Palmer Report is Not a Credible Source of Information. Or Is It?

Palmer Report is Not a Credible Source of Information. Or Is It? -

I’ve been fighting back against fake and clickbait news sites on social media this entire election cycle. They were a scourge and played a large role in me having to utter the words “President Trump.”

For further reading:

“[W]e need better media than The Palmer Report if we want to claim liberals are better informed than conservatives.”

A blog posting fake news about the Wisconsin recount is causing some major confusion in Waukesha County… One such story posted on the website “The Palmer Report” cites an observer accusing officials of double-counting votes for Donald Trump… CBS 58 News reached out to the main contact at “The Palmer Report” to ask if he had followed up on any of the accusations before publishing, but there was no response.

Bill Palmer thinks knitters who write about politics are “stupid and shitty liberals” who “give good knitters a bad name.”

About Me

I’ve been a paralegal for twenty years. I can conduct legal research and write as well as an attorney. If you drop a case in my lap, I can perform all the work necessary to move the case to a conclusion.

Even though I can produce the same quality work product as an attorney, I cannot call myself an attorney and do attorney work. It’s unethical—one of the fundamental ethics rules for paralegals is being honest with our clients, attorneys, and the courts about who we are and what our role is.

Because of my paralegal training and background, my research skills are top-notch. Distilling facts and information into a persuasive argument is second nature—the same process as short writing.

These skills come in handy because I also like to write about politics. I compose my writing with a heightened level of paranoia. I expect a judge or an attorney to split hairs about everything I write, so I try not to make sloppy arguments. If I link to information, it’s from the very best source I could find.

When I’m researching an article, I’m extremely careful with my source material. I try to unearth primary sources from reputable sites. If I can’t do that, I’ll compare three or four articles on the same subject and see if the information is in alignment. I’ll look for slant, information about the writer, information about the publication – anything that provides a clue about the credibility (or lack thereof) of the information I include in my article. I follow the information breadcrumb trail until it vanishes.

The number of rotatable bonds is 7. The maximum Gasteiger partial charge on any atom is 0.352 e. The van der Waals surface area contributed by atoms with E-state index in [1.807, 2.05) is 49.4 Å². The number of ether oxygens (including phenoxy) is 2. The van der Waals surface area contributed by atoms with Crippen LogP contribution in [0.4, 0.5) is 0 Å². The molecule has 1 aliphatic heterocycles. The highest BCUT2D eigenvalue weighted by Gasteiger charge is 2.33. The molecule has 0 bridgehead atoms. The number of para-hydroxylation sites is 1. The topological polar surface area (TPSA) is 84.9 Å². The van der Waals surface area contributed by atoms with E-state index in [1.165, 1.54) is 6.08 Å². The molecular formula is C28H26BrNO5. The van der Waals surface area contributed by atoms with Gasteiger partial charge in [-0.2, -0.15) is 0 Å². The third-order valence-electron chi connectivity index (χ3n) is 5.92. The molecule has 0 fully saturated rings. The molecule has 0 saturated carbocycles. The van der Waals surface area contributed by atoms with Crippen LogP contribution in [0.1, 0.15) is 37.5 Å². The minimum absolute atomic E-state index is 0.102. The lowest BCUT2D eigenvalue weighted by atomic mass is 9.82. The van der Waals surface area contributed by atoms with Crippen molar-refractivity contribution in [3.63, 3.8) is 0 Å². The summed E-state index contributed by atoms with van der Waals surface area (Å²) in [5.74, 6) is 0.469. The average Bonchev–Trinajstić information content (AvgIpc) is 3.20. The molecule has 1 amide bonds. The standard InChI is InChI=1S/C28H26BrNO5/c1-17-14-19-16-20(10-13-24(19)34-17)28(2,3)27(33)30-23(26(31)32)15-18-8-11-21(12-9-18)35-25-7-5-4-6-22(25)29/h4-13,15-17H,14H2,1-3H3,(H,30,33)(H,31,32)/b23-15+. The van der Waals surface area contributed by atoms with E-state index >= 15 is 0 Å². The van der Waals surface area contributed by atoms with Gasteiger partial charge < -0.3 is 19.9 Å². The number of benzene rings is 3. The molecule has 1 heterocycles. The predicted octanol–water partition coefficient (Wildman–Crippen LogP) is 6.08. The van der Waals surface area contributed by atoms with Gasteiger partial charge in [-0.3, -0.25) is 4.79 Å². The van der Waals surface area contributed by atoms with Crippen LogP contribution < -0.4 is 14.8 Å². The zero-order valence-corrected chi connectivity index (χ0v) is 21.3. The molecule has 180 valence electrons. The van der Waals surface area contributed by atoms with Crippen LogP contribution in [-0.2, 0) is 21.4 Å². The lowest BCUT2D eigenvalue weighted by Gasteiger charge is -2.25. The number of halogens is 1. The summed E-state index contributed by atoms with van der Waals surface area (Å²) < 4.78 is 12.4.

Because of this blog, I have a fairly large social media footprint. Everything I say about who I am and what I do can be verified by an average Internet sleuth, and all paths lead to a real person – me.

If I’m writing an article about the Palmer Report, why am I telling you all of this?

Here’s why: You now know more about my ethics, training, career, research, and writing abilities than you do about Bill Palmer’s.

Why am I picking on the Palmer Report?

The Palmer Report caught my attention last week with the headline “Three Wisconsin precincts revise vote totals after being caught padding Donald Trump’s numbers.” (Emphasis mine.) It piqued my interest because, whoa—if someone was caught padding vote totals, that’s a HUGE story. The article said “evidence of either gross negligence or foul play has been exposed in three Wisconsin precincts, which has resulted in quite a number of phantom votes given to Donald Trump.” WOW! That is a big deal.

I checked out the two sources linked in the article. One was a tweet showing a change in vote totals. The second was a link to a news article about an error in the vote tally, which stated:

In order to give the election returns to the Outagamie County Clerk’s office as quickly as possible, the Chief Inspector added together with the votes from the election machine tapes. An error was made while keying the numbers on the calculator during this process, resulting in an incorrect number of votes reported on Election Night. The official process of tallying the votes was completed and rechecked. These vote numbers were recorded and delivered to the Outagamie County Clerk’s office on the morning of November 9th. The official tally reflects the accurate votes in the village.